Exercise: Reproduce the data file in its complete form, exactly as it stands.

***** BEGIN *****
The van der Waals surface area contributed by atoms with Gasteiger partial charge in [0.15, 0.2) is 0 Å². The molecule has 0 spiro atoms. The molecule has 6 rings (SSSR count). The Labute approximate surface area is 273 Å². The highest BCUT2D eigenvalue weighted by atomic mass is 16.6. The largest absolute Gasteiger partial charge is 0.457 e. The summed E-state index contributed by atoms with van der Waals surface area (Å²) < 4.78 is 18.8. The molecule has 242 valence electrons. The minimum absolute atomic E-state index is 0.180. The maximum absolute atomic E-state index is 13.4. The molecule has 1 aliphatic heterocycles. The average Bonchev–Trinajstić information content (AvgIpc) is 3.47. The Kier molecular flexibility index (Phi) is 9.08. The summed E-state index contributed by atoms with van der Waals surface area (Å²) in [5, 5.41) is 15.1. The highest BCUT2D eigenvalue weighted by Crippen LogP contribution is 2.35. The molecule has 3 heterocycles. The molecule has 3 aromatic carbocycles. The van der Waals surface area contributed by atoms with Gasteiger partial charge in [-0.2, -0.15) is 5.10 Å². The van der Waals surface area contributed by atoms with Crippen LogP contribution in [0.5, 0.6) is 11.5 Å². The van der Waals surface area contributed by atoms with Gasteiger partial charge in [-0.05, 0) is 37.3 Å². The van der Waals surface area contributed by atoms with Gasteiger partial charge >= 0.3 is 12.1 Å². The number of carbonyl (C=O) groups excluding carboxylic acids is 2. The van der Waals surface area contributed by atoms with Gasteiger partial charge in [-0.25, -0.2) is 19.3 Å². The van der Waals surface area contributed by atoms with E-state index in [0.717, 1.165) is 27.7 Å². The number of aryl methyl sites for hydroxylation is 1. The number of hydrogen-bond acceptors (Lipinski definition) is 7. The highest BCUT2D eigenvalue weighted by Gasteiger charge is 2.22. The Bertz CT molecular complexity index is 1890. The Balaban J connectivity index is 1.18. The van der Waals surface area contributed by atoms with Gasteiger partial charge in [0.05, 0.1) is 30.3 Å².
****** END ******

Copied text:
The van der Waals surface area contributed by atoms with Gasteiger partial charge in [0.15, 0.2) is 0 Å². The molecule has 0 spiro atoms. The molecule has 6 rings (SSSR count). The Labute approximate surface area is 273 Å². The highest BCUT2D eigenvalue weighted by atomic mass is 16.6. The largest absolute Gasteiger partial charge is 0.457 e. The summed E-state index contributed by atoms with van der Waals surface area (Å²) < 4.78 is 18.8. The molecule has 242 valence electrons. The minimum absolute atomic E-state index is 0.180. The maximum absolute atomic E-state index is 13.4. The molecule has 1 aliphatic heterocycles. The average Bonchev–Trinajstić information content (AvgIpc) is 3.47. The Kier molecular flexibility index (Phi) is 9.08. The summed E-state index contributed by atoms with van der Waals surface area (Å²) in [5, 5.41) is 15.1. The highest BCUT2D eigenvalue weighted by Crippen LogP contribution is 2.35. The molecule has 3 heterocycles. The molecule has 3 aromatic carbocycles. The van der Waals surface area contributed by atoms with Gasteiger partial charge in [-0.2, -0.15) is 5.10 Å². The van der Waals surface area contributed by atoms with Crippen LogP contribution in [0.5, 0.6) is 11.5 Å². The van der Waals surface area contributed by atoms with Gasteiger partial charge in [-0.05, 0) is 37.3 Å². The van der Waals surface area contributed by atoms with Gasteiger partial charge >= 0.3 is 12.1 Å². The number of carbonyl (C=O) groups excluding carboxylic acids is 2. The van der Waals surface area contributed by atoms with Gasteiger partial charge in [-0.25, -0.2) is 19.3 Å². The van der Waals surface area contributed by atoms with E-state index in [0.717, 1.165) is 27.7 Å². The number of aryl methyl sites for hydroxylation is 1. The number of hydrogen-bond acceptors (Lipinski definition) is 7. The highest BCUT2D eigenvalue weighted by Gasteiger charge is 2.22. The Bertz CT molecular complexity index is 1890. The Balaban J connectivity index is 1.18. The van der Waals surface area contributed by atoms with Gasteiger partial charge in [0.05, 0.1) is 30.3 Å².